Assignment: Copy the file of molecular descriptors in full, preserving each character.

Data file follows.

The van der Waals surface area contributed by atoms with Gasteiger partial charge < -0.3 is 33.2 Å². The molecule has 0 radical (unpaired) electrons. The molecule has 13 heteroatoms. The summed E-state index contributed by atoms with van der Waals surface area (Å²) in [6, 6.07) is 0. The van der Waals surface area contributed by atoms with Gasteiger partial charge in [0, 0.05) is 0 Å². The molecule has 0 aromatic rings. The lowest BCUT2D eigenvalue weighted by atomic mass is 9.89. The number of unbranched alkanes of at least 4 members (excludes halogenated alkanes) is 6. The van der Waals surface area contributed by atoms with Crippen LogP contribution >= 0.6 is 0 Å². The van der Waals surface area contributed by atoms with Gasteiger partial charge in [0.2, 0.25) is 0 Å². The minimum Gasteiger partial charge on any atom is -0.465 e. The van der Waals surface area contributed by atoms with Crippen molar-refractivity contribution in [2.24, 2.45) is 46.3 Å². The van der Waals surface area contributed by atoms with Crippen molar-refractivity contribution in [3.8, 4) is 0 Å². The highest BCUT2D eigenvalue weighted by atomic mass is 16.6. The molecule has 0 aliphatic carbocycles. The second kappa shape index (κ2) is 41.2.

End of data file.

The van der Waals surface area contributed by atoms with Gasteiger partial charge < -0.3 is 33.2 Å². The molecule has 0 radical (unpaired) electrons. The molecule has 13 heteroatoms. The summed E-state index contributed by atoms with van der Waals surface area (Å²) in [6, 6.07) is 0. The van der Waals surface area contributed by atoms with Gasteiger partial charge in [0, 0.05) is 0 Å². The molecule has 0 aromatic rings. The lowest BCUT2D eigenvalue weighted by atomic mass is 9.89. The number of unbranched alkanes of at least 4 members (excludes halogenated alkanes) is 6. The van der Waals surface area contributed by atoms with Crippen LogP contribution >= 0.6 is 0 Å². The van der Waals surface area contributed by atoms with Gasteiger partial charge in [0.2, 0.25) is 0 Å². The minimum Gasteiger partial charge on any atom is -0.465 e. The van der Waals surface area contributed by atoms with Crippen molar-refractivity contribution in [2.24, 2.45) is 46.3 Å². The van der Waals surface area contributed by atoms with Crippen molar-refractivity contribution in [3.8, 4) is 0 Å². The highest BCUT2D eigenvalue weighted by atomic mass is 16.6. The molecule has 0 aliphatic carbocycles. The second kappa shape index (κ2) is 41.2.